you would be better to connect 5 of them in series, and use two strings. to parallel them all will mean you will need approx 3 V @ 500mA (assuming 50 mA per LED, which is the norm for bright white LED's). thats a lot of current at low voltage, so a dropper resistor for 24V would need to be low value and huge size to dissipate the wasted power. so instead, use 2 strings of 5 led's in series with a separate resistor for each string. now for the maths bit (simple ohms law stuff)..
3V * 5 leds = 15V, 24V supply - 15V = 9V drop, 9V / 0.05 A = 180 ohms. power = 9V * 0.05A = approx 0.5 Watts, so use a 180 ohm 0.5 W resistor for each string (they will get hot though, so maybe better to use 1 watt resistors).

if all the leds were being used in parallel, the only practical way to supply them from 24V would be to use a switching regulator, and there are many available nowadays specifically for driving big LED's
Top of pagePrevious messageNext messageBottom of page Link to this message

techno
Frequent Contributor
Username: techno

Post Number: 68
Registered: 07-2005

Rating: N/A
Votes: 0 (Vote!)

Posted on Thursday, 26 June, 2008 - 11:35 am:   Edit Post Delete Post Print Post    Move Post (Moderator/Admin Only)

thanks alot for the info stylers much appreciated
Top of pagePrevious messageNext messageBottom of page Link to this message

grab
Frequent Contributor
Username: grab

Post Number: 764
Registered: 05-2005


Rating: N/A
Votes: 0 (Vote!)

Posted on Friday, 27 June, 2008 - 10:38 am:   Edit Post Delete Post Print Post    Move Post (Moderator/Admin Only)

Techno, do check that forward voltage though. Newer white and blue LEDs might be better than they used to be, but I do remember having seen blue LEDs with forward voltages not much below 5V. If the forward voltage is more than 4.4V, a string of 5 in series ain't gonna work.

Graham.
Top of pagePrevious messageNext messageBottom of page Link to this message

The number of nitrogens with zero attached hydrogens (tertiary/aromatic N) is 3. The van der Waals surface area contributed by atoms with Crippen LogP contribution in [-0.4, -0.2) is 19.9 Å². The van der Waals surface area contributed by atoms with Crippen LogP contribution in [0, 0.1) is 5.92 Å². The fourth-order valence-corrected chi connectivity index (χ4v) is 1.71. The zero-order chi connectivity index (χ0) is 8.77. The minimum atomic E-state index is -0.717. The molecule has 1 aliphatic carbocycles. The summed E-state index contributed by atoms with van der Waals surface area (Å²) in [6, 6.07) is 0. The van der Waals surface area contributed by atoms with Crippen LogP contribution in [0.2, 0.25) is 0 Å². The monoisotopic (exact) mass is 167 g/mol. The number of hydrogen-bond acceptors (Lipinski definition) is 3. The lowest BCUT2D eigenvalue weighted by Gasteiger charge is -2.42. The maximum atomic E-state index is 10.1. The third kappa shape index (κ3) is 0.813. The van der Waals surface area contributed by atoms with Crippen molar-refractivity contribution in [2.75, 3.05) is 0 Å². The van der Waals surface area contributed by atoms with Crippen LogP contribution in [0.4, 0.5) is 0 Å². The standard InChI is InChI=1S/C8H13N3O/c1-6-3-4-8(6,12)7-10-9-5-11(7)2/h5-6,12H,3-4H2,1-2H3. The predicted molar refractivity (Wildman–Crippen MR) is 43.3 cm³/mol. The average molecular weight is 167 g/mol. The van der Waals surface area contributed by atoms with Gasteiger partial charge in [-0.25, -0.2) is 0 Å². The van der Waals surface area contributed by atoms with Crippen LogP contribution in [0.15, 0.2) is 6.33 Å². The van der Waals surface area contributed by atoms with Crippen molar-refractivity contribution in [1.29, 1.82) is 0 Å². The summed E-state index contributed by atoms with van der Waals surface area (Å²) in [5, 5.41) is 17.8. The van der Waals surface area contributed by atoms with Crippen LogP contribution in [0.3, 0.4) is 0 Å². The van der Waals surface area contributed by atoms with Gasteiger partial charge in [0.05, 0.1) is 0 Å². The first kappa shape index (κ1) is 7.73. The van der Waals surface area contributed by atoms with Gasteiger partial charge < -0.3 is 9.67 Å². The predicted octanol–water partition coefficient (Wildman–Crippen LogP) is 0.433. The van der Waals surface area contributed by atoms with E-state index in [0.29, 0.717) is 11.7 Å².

paul_goodson
Frequent Contributor
Username: paul_goodson

Post Number: 850
Registered: 05-2005


Rating: N/A
Votes: 0 (Vote!)

Posted on Monday, 30 June, 2008 - 08:52 pm:   Edit Post Delete Post Print Post    Move Post (Moderator/Admin Only)

You need to find out what forward voltage (FV) and current you need to run the leds at!

The forward voltage would also depend on how much current you are running them at and the brightness required!!!

The data sheet will often refer to the light output and FV at a given amount of current

For a white led I would expect the FV to around a little under 4 volts at say 20 ma
But remember this can differ a good deal.

So I would probably run say 10 leds in 2 serial strings (one resistor for each string) that are intern in parallel

The formula is simple say you wonted them to run at a FV of 3.8V at 20 ma (0.02amp)

24v divided by 3.8V =6.3 ledís maximum in a string
As you will need 2 strings anyway then I would simply only have 5 in each string
The total FV in each string is then 5 x 3.8V =19V
So 24V-19V =5V divided by the amount of current needed 0.02 amp =250R
You will obviously need to use the nearest preferred resistor

Try the link below in schematic form then scroll down for different configurations

http://led.linear1.org/led.wiz
The bluntest pencil is better than the sharpest memory!!!!!!!

Administration Administration Log Out Log Out   Previous Page Previous Page Next Page Next Page